Finally, it is very important that the parents be fully informed about the atypical characteristics of the class including safety concerns, additional workload and outside of class responsibility, and the need for adult volunteers to help during team meetings.

Teacher Preparation
  1. Prepare demonstrations or video to excite the students about engaging and overcoming a complex engineering challenge as a team.
  2. Research potential engineering challenges and arrange for materials necessary for the challenge.
  3. Prepare special parent information and consent forms.
  4. Plan an appropriate division of tasks and team roles for students based on the complexity of the engineering challenge and the size of each team.
  5. Prepare handouts to overview engineering, science, and technology
Classroom Activities
Lead the class in discussing how things learned in this class may directly impact their future career choices.  The discussions should include the basic role of engineering, science, and technology in society.  It should briefly address the fundamental nature of educational requirements to pursue such careers. The teacher explains all the class protocols, rules of behavior, and expectations to the students. Survey the student preferences and capabilities in order to make decisions about assigned team roles. The teacher explains how teams in industry are comprised of various specialists.  Lead the class in discussing the advantages and challenges of such a team effort.

1.1 Class and Teacher Introductions
  • Gain comfort with teacher presentation style
  • Know the basic goals of the class
  • Comprehend the estimated work requirements
  • Comprehend the basic class rules

Students share thoughts about practical things learned in the past.
Engage students with teacher presentation.
Students discuss the added emphasis on disciplined behavior given the nature of activities in this class.
1.2 Student Information and Class Requirements
  • Comprehend the scope of material covered in semester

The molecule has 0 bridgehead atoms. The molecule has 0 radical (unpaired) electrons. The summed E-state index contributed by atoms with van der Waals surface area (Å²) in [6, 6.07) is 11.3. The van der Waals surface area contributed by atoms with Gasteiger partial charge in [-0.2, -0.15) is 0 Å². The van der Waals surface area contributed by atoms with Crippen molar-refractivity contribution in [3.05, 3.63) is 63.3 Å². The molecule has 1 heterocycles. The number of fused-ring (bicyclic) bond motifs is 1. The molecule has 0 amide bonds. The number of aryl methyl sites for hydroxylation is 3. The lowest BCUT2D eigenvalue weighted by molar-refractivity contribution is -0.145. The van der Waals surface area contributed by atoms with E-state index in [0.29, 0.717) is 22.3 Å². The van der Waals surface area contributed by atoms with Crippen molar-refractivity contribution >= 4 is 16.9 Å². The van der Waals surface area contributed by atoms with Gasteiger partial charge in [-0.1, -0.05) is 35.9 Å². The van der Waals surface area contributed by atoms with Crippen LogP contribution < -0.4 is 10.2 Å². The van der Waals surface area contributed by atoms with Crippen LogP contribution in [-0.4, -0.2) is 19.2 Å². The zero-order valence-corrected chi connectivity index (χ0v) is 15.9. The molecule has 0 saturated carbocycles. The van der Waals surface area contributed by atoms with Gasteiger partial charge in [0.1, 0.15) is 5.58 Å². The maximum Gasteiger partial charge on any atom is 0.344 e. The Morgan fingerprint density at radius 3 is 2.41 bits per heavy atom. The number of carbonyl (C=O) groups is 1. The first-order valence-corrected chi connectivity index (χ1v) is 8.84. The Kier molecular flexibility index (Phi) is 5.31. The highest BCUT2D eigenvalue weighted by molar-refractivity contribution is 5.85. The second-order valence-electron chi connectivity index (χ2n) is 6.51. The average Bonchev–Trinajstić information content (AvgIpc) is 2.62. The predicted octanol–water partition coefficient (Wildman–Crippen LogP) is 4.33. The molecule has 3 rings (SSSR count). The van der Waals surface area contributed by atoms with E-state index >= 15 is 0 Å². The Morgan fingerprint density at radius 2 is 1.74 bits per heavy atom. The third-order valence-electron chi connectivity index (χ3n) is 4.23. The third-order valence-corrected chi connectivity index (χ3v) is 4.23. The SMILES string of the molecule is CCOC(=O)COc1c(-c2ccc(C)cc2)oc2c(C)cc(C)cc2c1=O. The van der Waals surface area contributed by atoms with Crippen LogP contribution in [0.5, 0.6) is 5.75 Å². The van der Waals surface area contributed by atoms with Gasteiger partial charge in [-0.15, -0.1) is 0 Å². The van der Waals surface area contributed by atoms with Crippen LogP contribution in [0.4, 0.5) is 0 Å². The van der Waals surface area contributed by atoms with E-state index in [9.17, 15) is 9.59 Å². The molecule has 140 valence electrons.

• Comprehend information on syllabus
  • Know the four skill categories foundational to the team

Students submit personal information that will help in general class administration.
Engage students with teacher presentation.
1.3 Skill Specialties and E.S.T. Overview
  • Comprehend how team roles and assigned skill specialties differ and how they make up a project team
  • Distinguish E.S.T roles in society
  • Comprehend scope of E.S.T. impact on our lives

Students submit personal information that will help in assigning team roles.
Engage students with teacher presentation.

1.4 Class Administrative Issues
  • Comprehend format for notes and submitting assignments
  • Comprehend responsibilities of each team role
  • Know assigned student role and skill specialty

Students discuss their preconceptions about the product development process.
Class discusses the skill specialties and the team roles that will be part of the class project team.
Teacher assigns skill specialties and team roles to students and works with class to find best fit for all students.
1.5 Gaining Perspective of the Engineering Challenge
  • Comprehend the expected complexity of the final team design
  • Conceptually visualize the project subcomponents contributed by each of the team roles

Students share their preconceptions about the engineering challenge.
Class discusses input/output of various team roles and how the parts form a whole product development team.
Additional resources available to licensed users:
In addition to 57 animated PowerPoint customizable slides...
Student Resources
1-handout-members of technology team.doc
1-handout-class topics.doc
1-handout-class_ syllabus_ robotics.doc
1-handout-skill specialties.doc
1-handout-team roles.doc
1-pictures of (on your CD)
1-virtual robot-dizzy (on your CD)

Supplemental reading materials (printable or web linked)
Practice and Assessment Templates
Example of how a teacher uses the skill specialties and role assignments in class.ppt

1-activity-skill gameshow.ppt
Template to help assign team  roles

Template for assessing learning objectives